In her office at Haven of Grace, a residential and aftercare program for homeless, pregnant women, new executive director Marissa Paine keeps two photos on her desk. One shows Paine at 19, holding her firstborn son. A native St. Louisan, Paine had her first child unmarried and unplanned. Looking at the photo, she says, “I didn’t have a clue.”
The second photo shows Paine at her graduation from Washington University’s School of Social Work. “What drew me to the Haven was the fact that I have a personal experience, I’ve been, to some extent, where a lot of the residents are,” says Paine, who became executive director in November, after serving as a project director for the Compassion Capital Fund at St. Louis For Kids. “I know that where they are today is not where they’re going, it doesn’t have to be the end.”
Paine says she thinks of the Haven as not just a physical place, but as a process. The process begins when expectant mothers aged 18 to 24 come to the shelter, which currently houses 10 young women. There’s no limit on how long they can stay, but most remain six to nine months, Paine says, through the birth of their baby. They receive medical care and life skills education, and are expected to continue high school or work toward a GED.
“The other part of the process is the day to day work that we do with the residents, who frequently come from intimate abuse or family abusive situations,” Paine says. “They’ve often been bouncing around from house to house, and sometimes they’ve picked up some unhealthy habits, so they’re guarded, protective and distrusting. But our staff doesn’t give up on them the first time they make a mistake, and through that they evolve and are able to be better parents.”
After the women have given birth, the Haven provides interim housing on its Old North St. Louis campus. The Quadrangle Apartments, completed last May, allow the new mothers to practice independent living, paying rent at 30 percent of their total income while pursuing education or a job. Once they move out, the Haven continues to provide support in the form of mentoring, home visits, financial aid, scholarships and a homebuyers club as part of its aftercare program.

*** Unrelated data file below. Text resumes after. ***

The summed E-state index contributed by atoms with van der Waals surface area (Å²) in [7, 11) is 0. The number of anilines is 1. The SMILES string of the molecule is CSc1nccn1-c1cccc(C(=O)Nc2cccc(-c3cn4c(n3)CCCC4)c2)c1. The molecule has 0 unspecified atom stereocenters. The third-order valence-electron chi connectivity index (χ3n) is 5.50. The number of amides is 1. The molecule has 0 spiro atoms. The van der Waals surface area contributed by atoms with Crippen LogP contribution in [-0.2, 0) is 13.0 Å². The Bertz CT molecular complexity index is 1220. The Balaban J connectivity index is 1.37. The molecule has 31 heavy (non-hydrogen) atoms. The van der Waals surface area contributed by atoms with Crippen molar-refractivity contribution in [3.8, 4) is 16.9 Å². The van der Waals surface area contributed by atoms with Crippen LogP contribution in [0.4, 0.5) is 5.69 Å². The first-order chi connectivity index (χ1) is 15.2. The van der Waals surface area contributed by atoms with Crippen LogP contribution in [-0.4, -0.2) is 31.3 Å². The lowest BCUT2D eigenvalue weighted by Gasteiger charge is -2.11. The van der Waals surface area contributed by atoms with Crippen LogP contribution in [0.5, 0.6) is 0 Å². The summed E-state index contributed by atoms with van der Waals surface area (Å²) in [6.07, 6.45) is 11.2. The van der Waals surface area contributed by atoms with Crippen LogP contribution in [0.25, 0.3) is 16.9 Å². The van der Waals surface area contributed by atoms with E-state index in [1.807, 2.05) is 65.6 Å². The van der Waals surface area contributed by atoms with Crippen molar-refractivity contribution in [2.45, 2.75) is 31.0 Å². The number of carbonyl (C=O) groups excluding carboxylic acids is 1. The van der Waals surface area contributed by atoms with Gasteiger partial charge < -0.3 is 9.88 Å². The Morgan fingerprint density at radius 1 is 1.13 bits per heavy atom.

The total process, Paine says, is designed to break what can be a crushing cycle of homelessness and early motherhood. When women have children early and stop going to school, day to day survival becomes the most pressing thing, she says. “It’s very easy to stall and get lost in that situation, and that obviously has very costly ramifications on society in general, because they become dependent and then their children grow up and repeat it.” The Haven of Grace breaks that cycle, Paine says, because it provides women with shelter, the most basic need, so they can focus on getting an education and becoming employable. “At the end of the day, it’s that confidence, that employability, so they can stand on their own two feet,” she says. “We’ve got it here, if they’re willing.”
Paine will oversee her first Haven of Grace gala as executive director this spring. ‘Pennies from Heaven’ takes place Friday, April 24, in the Crystal Ballroom of the Renaissance Grand Hotel downtown and includes a cocktail reception, silent auction, dinner, dancing and music provided by Beth Tuttle & Friends. Photographs taken by residents who are in a photography class will also be on display and for sale, with a portion of proceeds going directly to their individual savings accounts. The evening’s theme is, appropriately, “Opening Doors of Opportunity.”